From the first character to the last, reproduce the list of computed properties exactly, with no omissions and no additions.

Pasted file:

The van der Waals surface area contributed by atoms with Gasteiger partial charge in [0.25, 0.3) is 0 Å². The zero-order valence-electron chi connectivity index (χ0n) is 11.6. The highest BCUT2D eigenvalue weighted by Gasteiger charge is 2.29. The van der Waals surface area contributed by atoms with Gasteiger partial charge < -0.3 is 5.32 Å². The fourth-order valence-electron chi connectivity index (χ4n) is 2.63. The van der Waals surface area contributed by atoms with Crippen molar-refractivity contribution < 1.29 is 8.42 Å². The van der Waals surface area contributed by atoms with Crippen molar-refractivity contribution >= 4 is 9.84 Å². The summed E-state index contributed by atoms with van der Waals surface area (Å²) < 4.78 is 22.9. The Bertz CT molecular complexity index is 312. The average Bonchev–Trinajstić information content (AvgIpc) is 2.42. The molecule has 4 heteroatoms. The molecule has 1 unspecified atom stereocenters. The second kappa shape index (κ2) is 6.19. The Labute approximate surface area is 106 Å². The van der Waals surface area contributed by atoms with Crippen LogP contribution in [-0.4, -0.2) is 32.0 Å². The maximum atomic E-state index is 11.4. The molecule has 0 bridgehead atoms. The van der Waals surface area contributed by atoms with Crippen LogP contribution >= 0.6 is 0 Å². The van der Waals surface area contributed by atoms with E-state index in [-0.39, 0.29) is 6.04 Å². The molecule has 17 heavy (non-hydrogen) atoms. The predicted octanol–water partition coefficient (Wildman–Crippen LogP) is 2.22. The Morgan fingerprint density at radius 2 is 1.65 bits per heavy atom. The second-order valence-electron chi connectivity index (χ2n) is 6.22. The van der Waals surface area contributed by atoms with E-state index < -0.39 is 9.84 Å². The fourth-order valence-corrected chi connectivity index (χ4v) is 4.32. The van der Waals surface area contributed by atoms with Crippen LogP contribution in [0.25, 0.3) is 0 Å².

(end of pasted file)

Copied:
The van der Waals surface area contributed by atoms with Gasteiger partial charge in [0.25, 0.3) is 0 Å². The zero-order valence-electron chi connectivity index (χ0n) is 11.6. The highest BCUT2D eigenvalue weighted by Gasteiger charge is 2.29. The van der Waals surface area contributed by atoms with Gasteiger partial charge < -0.3 is 5.32 Å². The fourth-order valence-electron chi connectivity index (χ4n) is 2.63. The van der Waals surface area contributed by atoms with Crippen molar-refractivity contribution < 1.29 is 8.42 Å². The van der Waals surface area contributed by atoms with Crippen molar-refractivity contribution >= 4 is 9.84 Å². The summed E-state index contributed by atoms with van der Waals surface area (Å²) < 4.78 is 22.9. The Bertz CT molecular complexity index is 312. The average Bonchev–Trinajstić information content (AvgIpc) is 2.42. The molecule has 4 heteroatoms. The molecule has 1 unspecified atom stereocenters. The second kappa shape index (κ2) is 6.19. The Labute approximate surface area is 106 Å². The van der Waals surface area contributed by atoms with Crippen LogP contribution in [-0.4, -0.2) is 32.0 Å². The maximum atomic E-state index is 11.4. The molecule has 0 bridgehead atoms. The van der Waals surface area contributed by atoms with Crippen LogP contribution >= 0.6 is 0 Å². The van der Waals surface area contributed by atoms with E-state index in [-0.39, 0.29) is 6.04 Å². The molecule has 17 heavy (non-hydrogen) atoms. The predicted octanol–water partition coefficient (Wildman–Crippen LogP) is 2.22. The Morgan fingerprint density at radius 2 is 1.65 bits per heavy atom. The second-order valence-electron chi connectivity index (χ2n) is 6.22. The van der Waals surface area contributed by atoms with E-state index < -0.39 is 9.84 Å². The fourth-order valence-corrected chi connectivity index (χ4v) is 4.32. The van der Waals surface area contributed by atoms with Crippen LogP contribution in [0.25, 0.3) is 0 Å².